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      Ras Mekonnen would've easily found himself higher up the influence list had he not died too early. Emperor Menelik strongly favored him for the succession but he died even before Menelik. He was born into a well connected family. His father was a Shewa Oromo aristocrat with a rank of Dejazmach who changed his name to Wolde-Mikael after he was baptized. ...more--->

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    USA , c 1940s

    Guadeloupean woman at Ellis Island, 1911, by Augustus Sherman Not all black people came here on a slave ship

    U.S. Rosa Parks attending a freedom rights march in Washington D.C in 1963

    U.S. March on Washington, 1963

    U.S. Martin Luther King by Ernst Haas, 1963.

    Henry "Black Death" Johnson. "By the time reinforcements arrived, Johnson had passed out from his wounds. By daylight, the carnage was evident: Johnson had killed four Germans and wounded an estimated 10 to 20 more in a savage hand to hand combat while suffering 21 wounds himself in the fight. Henry Johnson had prevented the Germans from breaking through the French line. He was the first American private to receive the Croix du Guerre, France’s highest military honor for extraordinary valor.

    'People's Free Food Program'.

    Henry Johnson: Johnson and Needham Roberts were the 1st Americans to be awarded the French Croix de Guerre, France's highest military award for their World War I Heroism. Johnson & Roberts were manning a 2 man outpost when German patrol, estimated at more than 20 men, attacked with grenades. Wounded, both Americans emptied their weapons and Roberts, who was wounded in his hip or knee and unable to stand, tossed grenades to Johnson who hurled them at the enemy patrol to repel the attack.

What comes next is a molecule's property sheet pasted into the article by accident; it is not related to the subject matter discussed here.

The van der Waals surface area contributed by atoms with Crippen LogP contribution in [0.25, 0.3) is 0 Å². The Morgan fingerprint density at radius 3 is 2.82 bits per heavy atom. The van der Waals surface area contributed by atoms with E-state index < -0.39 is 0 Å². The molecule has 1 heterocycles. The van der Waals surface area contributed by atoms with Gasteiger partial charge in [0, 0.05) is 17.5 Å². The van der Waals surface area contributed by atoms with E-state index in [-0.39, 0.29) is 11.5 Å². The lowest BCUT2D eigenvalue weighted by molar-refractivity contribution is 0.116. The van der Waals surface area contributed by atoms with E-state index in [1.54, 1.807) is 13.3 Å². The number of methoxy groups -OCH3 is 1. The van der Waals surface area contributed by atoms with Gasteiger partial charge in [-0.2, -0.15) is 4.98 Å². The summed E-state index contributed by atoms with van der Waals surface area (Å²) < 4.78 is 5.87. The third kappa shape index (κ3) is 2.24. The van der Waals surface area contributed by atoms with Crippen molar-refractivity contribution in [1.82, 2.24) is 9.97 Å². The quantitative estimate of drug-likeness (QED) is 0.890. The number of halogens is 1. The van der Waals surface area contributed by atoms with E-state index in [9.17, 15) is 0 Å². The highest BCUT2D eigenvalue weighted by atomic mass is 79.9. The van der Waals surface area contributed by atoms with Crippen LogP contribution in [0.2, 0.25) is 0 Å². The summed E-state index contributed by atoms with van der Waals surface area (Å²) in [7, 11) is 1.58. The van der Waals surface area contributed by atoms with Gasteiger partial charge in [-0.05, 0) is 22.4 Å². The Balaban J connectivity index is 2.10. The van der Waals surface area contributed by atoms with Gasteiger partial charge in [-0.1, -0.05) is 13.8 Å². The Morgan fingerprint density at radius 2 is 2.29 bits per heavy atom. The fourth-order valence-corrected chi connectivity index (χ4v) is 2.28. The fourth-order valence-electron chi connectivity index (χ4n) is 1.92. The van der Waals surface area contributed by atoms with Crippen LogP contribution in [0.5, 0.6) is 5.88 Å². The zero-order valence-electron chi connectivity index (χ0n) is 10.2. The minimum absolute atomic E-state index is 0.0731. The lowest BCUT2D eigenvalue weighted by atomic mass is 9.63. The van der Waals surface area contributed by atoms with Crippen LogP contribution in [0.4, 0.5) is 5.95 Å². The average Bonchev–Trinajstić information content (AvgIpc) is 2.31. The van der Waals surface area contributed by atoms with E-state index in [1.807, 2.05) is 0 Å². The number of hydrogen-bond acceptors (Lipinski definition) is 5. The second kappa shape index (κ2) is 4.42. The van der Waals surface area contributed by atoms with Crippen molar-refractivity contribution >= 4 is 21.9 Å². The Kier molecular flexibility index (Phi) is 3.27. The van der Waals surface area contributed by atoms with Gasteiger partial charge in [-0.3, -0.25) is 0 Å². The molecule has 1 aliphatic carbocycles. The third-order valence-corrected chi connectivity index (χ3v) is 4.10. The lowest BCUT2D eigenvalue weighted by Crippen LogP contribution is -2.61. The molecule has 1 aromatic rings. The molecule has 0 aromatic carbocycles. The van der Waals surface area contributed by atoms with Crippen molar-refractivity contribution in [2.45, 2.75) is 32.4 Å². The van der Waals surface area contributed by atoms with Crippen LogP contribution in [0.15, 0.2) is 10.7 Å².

(August 14, 1883 – October 27, 1941) was a pioneering African American biologist, academic and science writer. Just's primary legacy is his recognition of the fundamental role of the cell surface in the development of organisms.

    Maggie L. Walker, FEARLESS civil rights activist and entrepreneur. The beloved African-American community leader devoted her life to defeating racism, sexism, and economic oppression. Mrs. Walker chartered a bank, a newspaper, and a store 17 years before American women had the right to vote, and fostered black entrepreneurialism when Jim Crow laws threatened African American progress. Born in Richmond, VA, she was the first woman in the U.S. to found a bank and serve as its president.

    Collin Powell is the first African American to become Secretary of State.

    Bazoline Estelle Usher headed up the first African-American Girl Scout Troop in America.

    "John William Coltrane (September 23, 1926 – July 17, 1967 ) was a jazz saxophonist and composer.He helped pioneer the use of modes in jazz and later was at the forefront of free jazz. He organized at least fifty recording sessions as a leader during his recording career, and appeared as a sideman on many other albums, notably with trumpeter Miles Davis and pianist Thelonious Monk. As his career progressed, Coltrane and his music took on an increasingly spiritual dimension." #TodayInBlackHistory